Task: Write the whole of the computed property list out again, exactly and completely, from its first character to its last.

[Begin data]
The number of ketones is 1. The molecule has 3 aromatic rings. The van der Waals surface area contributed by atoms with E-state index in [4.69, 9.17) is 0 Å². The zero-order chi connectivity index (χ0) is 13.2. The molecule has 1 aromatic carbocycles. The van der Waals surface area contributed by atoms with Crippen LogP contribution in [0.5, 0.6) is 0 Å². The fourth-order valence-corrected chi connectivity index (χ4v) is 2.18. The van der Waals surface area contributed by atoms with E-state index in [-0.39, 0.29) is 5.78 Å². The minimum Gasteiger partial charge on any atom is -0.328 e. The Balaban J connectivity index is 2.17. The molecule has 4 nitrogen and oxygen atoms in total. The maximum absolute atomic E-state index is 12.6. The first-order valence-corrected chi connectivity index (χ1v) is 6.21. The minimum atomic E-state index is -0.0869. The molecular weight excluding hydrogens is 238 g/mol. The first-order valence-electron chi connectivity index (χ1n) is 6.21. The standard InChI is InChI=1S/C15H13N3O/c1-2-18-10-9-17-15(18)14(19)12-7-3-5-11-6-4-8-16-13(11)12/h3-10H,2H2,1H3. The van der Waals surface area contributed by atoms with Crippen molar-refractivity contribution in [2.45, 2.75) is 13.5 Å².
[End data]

The number of ketones is 1. The molecule has 3 aromatic rings. The van der Waals surface area contributed by atoms with E-state index in [4.69, 9.17) is 0 Å². The zero-order chi connectivity index (χ0) is 13.2. The molecule has 1 aromatic carbocycles. The van der Waals surface area contributed by atoms with Crippen LogP contribution in [0.5, 0.6) is 0 Å². The fourth-order valence-corrected chi connectivity index (χ4v) is 2.18. The van der Waals surface area contributed by atoms with E-state index in [-0.39, 0.29) is 5.78 Å². The minimum Gasteiger partial charge on any atom is -0.328 e. The Balaban J connectivity index is 2.17. The molecule has 4 nitrogen and oxygen atoms in total. The maximum absolute atomic E-state index is 12.6. The first-order valence-corrected chi connectivity index (χ1v) is 6.21. The minimum atomic E-state index is -0.0869. The molecular weight excluding hydrogens is 238 g/mol. The first-order valence-electron chi connectivity index (χ1n) is 6.21. The standard InChI is InChI=1S/C15H13N3O/c1-2-18-10-9-17-15(18)14(19)12-7-3-5-11-6-4-8-16-13(11)12/h3-10H,2H2,1H3. The van der Waals surface area contributed by atoms with Crippen molar-refractivity contribution in [2.45, 2.75) is 13.5 Å².